Britain’s Prime Minister Theresa May speaks in the House of Commons in London on Jan 15, 2019 ahead of the meaningful vote on the Government’s Brexit deal. (Photo: AFP/Mark Duffy/UK Parliament)
LONDON – 17 January 2019: Euro zone bond yields edged lower on Thursday after rising the day before, as markets continued to assess the outlook for the UK, and the U.S. shutdown failed to provide much direction to markets.
Eurozone bond markets have taken their cue this week from Britain, where Gilt yields rose on Wednesday after the UK parliament rejected a Brexit agreement.
Britain remained in focus after UK Prime Minister Theresa May survived a no-confidence vote on Wednesday night, though uncertainty over the passage of Britain’s exit from the European Union rumbled on.
Germany’s 10-year government bond yield, the benchmark for the region, opened 1.6 basis points lower to 0.207 percent while other 10-year bond yields in the euro zone slid around two basis points.
Euro area inflation figures, released at 1000 GMT, are expected to confirm flash estimates and drop to 1.6 percent year-on-year from 1.9 percent, brought down by lower gas prices.
The data “won’t give the markets any hint because of the storm in British Parliament and the prospect of delay in their departure from the euro zone,” said Commerzbank’s rate strategist, Rene Albrecht.
However, euro zone data are likely to surprise to the upside, Albrecht said. “We expect better data than sentiment indicators are. We think yields should bottom out at the long end.”
New supply is due from Spain, which will tap its 2021s, 2023s, 2024s and 2027s to raise 4 billion to 5 billion euros.
Elsewhere, Italian five-year government bonds continued to perform following Italy’s successful 15-year bond sale, which prompted a follow-on rally in Italian government bonds.
Italy’s five year government bond fell 13.5 basis points on Wednesday, its biggest one-day fall in over a month.
GOOD FOR GREECE Greek bond yields fell on Thursday after Prime Minister Alexis Tsipras won a confidence vote in parliament, triggered by Greece’s approval of an accord to end a dispute over Macedonia’s name, which averted the prospect of a snap election.
Greece is widely expected to return to the debt markets in the coming weeks, with Italy’s deal likely to provide confidence to the southern European nation.
EU Economics Commissioner Pierre Moscovici said on Wednesday that Greece should regain full access to the debt markets and all efforts should be made to that end.
Greece’s 10-year government bond yield slipped in early trade to its lowest level since December 13 at 4.22 percent .
Diet Coke Unveils New Flavors and Marketing as Brand Refresh Enters Second Year
Diet Coke entered a new era in 2018 by debuting a modern new look, sleek new packaging, four bold new flavors and new marketing – with the goal of reenergizing and contemporizing the beloved brand for new drinkers and loyal fans alike.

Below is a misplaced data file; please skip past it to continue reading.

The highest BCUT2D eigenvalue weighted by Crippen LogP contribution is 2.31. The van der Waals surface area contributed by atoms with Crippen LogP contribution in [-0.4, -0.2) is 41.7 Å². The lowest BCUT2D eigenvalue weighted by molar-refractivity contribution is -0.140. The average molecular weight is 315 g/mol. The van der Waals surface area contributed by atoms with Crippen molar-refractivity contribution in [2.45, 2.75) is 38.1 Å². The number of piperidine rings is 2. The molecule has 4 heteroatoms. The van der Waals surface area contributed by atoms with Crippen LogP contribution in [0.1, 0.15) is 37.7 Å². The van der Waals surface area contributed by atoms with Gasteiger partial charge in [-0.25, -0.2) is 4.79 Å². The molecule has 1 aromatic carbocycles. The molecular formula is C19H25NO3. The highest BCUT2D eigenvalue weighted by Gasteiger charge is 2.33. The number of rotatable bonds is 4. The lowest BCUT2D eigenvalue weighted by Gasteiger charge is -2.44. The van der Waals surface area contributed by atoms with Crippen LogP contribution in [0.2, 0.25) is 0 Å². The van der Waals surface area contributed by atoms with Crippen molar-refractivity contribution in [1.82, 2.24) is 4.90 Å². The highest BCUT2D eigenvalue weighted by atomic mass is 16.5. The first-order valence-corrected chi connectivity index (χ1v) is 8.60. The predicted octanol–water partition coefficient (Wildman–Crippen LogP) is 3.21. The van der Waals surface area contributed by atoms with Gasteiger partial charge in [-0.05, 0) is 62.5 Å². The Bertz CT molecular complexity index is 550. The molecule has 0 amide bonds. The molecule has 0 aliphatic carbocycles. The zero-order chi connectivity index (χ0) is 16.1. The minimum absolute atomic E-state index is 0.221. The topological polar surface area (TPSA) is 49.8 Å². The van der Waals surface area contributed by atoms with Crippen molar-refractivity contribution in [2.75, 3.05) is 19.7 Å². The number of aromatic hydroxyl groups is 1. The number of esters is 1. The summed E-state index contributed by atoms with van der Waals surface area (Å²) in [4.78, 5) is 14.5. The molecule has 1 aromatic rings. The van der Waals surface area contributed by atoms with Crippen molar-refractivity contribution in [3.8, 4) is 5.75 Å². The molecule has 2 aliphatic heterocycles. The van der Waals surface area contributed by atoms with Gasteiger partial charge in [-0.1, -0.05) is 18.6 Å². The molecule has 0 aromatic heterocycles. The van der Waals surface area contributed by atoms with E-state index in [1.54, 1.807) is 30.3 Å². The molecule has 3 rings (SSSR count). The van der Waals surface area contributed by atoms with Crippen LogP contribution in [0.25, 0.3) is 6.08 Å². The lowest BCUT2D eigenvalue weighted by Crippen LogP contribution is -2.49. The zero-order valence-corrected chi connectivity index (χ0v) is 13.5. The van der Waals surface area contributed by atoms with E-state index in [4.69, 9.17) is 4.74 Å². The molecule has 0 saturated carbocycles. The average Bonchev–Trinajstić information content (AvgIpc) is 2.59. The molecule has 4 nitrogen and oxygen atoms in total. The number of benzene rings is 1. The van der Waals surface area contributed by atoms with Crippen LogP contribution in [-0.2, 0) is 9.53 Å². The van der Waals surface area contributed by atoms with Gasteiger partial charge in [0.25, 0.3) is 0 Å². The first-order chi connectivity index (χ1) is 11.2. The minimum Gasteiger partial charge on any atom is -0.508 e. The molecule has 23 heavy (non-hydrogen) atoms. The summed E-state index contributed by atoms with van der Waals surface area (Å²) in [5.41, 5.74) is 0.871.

And in 2019, America’s top-selling zero-calorie sparkling beverage is picking up where it left off with the introduction of two more flavors – Blueberry Acai and Strawberry Guava – and releasing new content as part of the “Because I Can” campaign.
The restage helped spark a 2018 turnaround for the brand, which posted retail dollar sales growth in Nielsen measured channels for four consecutive quarters after at least five years of decline.
“We focused on modernizing Diet Coke to appeal to a new consumer base while at the same time connecting with our core drinkers by preserving the essence of what makes this brand so special,” said Rafael Acevedo, group director, Diet Coke. “We took smart risks in our approach to this holistic brand restage, and everything worked together to generate excitement and draw new fans to the brand.”
Diet Coke Blueberry Acai and Diet Coke Strawberry Guava were selected from a shortlist of 20 options and tested with more than 2,000 Americans. The new flavors will offer even more variety to the existing Diet Coke lineup, which also includes Ginger Lime, Feisty Cherry, Zesty Blood Orange and Twisted Mango. They aim to satisfy adventurous fans’ thirst for bolder tastes and more dynamic experiences.
“These new flavors are highly incremental to our current flavors and will continue to drive excitement for the brand,” Acevedo said. “Flavor variety is key because it provides more points of entry into the brand. Different consumers have different favorites, so it’s important to offer a range. And we’re finding that when new drinkers try a flavor, they’re also more likely to reach for (original) Diet Coke.”
Both flavors, which hit stores nationwide in mid-January, are available in sleek 12-oz. cans and sold as on-the-go singles and in eight packs. A nationwide sampling activation will give people the chance to experience the new flavors through August. The six-month tour will hit 15 cities and more than 100 college campuses runs through August and. Learn more at DietCoke.com.
Fresh new marketing will launch in the coming weeks across all channels – from TV, to social, to experiential – and will extend the “Because I Can” invitation for fans to live life confidently and on their own terms.
“Last year’s campaign introduced Diet Coke’s new personality and philosophy,” said Tara Mathew Sahu, integrated marketing communications (IMC) director, Diet Coke. “As we enter year two, we aim to show how the brand delivers a refreshing boost to everyday moments.
She added, “Many of our newer fans were not even born when Diet Coke first launched in 1982, so they may see the brand as a choice of generations before them. We’re reframing the brand in a youthful, energetic and aspirational tone and showing how Diet Coke can fit into their lives.”
Acevedo said that while he’s encouraged by the brand’s rebound over the last year, the team has its eye on the long term.
“You don’t restage a brand the size of Diet Coke in one quarter or one year,” he added. “This is a multi-year plan, so it’s important to stay focused on our core strategy.”
Source: Nielsen AMC, Full-Year 2018